> Did you perchance use JVisualVM to look at what your program was doing? what was it doing when spending time? sometimes the hotspot will become obvious
Yeah with various tools (jprofiler, visualVM, sysprof, strace, latencytop etc).
The problem with running Java profiling tools is that you have to leave UsePerfData on - and it's a cause of jitter in the VM itself.
The code is as optimised as you can get - I'm bypassing the "helper" classes included with JavaJack and using the raw mapping to Jack C API.
When running the program is at about 2% of CPU - so it's not a CPU starvation problem. I've run it under both regular and realtime linux - the linux thread priority is set by Jack itself as high - and I've tried setting the other threads in the VM to lower priority by native C calls. No dice.
> What was the delay? It should have been sub-millisecond. It is definitely not the source of the 40 ms delay that you see.
The problem I think is that it's competing with the compilation / profiling and housekeeping threads for CPU, and the VM can halt your thread whenever it feels like the profiling data or other things need updating.
I should mention that I'm outputting two periods of 1024 samples - so Java is in effect failing to meet a 20 millisecond deadline every now and then.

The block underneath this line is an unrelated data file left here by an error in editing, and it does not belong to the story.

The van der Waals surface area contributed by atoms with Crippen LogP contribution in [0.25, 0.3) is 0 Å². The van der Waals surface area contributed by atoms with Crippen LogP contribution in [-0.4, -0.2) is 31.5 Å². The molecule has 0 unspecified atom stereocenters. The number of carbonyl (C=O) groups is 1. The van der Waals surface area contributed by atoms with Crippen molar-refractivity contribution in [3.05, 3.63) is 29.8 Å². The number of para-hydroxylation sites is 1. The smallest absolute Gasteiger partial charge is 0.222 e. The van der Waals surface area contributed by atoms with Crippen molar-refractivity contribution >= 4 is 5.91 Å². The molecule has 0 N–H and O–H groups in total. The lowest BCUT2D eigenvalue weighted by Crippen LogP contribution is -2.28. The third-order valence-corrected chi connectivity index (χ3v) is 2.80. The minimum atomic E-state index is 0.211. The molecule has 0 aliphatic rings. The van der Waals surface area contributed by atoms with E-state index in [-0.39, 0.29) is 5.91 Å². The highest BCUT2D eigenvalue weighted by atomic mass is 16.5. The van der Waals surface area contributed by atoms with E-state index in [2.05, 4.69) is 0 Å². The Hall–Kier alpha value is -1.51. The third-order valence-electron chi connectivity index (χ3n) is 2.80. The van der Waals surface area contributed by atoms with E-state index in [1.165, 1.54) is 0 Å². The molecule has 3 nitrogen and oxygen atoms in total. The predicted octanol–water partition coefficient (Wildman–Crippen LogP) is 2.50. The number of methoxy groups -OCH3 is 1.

> I'm not sure whether you are aware of this, but to get low jitter you must yield.
I'm not very happy with this being a solution - if anything it shows the model is broken itself.
I can't even try this - the callback thread is created inside the Jack shared library - and "enters" the VM when it needs to do a callback. I can't block or do anything other than simply try and return the data needed by Jack in this thread.
It's been an entertaining discussion - but I think we're at an impasse - I think I've demonstrated some scenarios in which Java either lacks expressive tools or fails to offer the same guarantees that native C++ can offer.
Please don't forget - I am a Java developer - I'm not poo-pooing the language with bias - but realising the limitations of the tools we use is important in being able to identify the situations in which the tools are appropriate.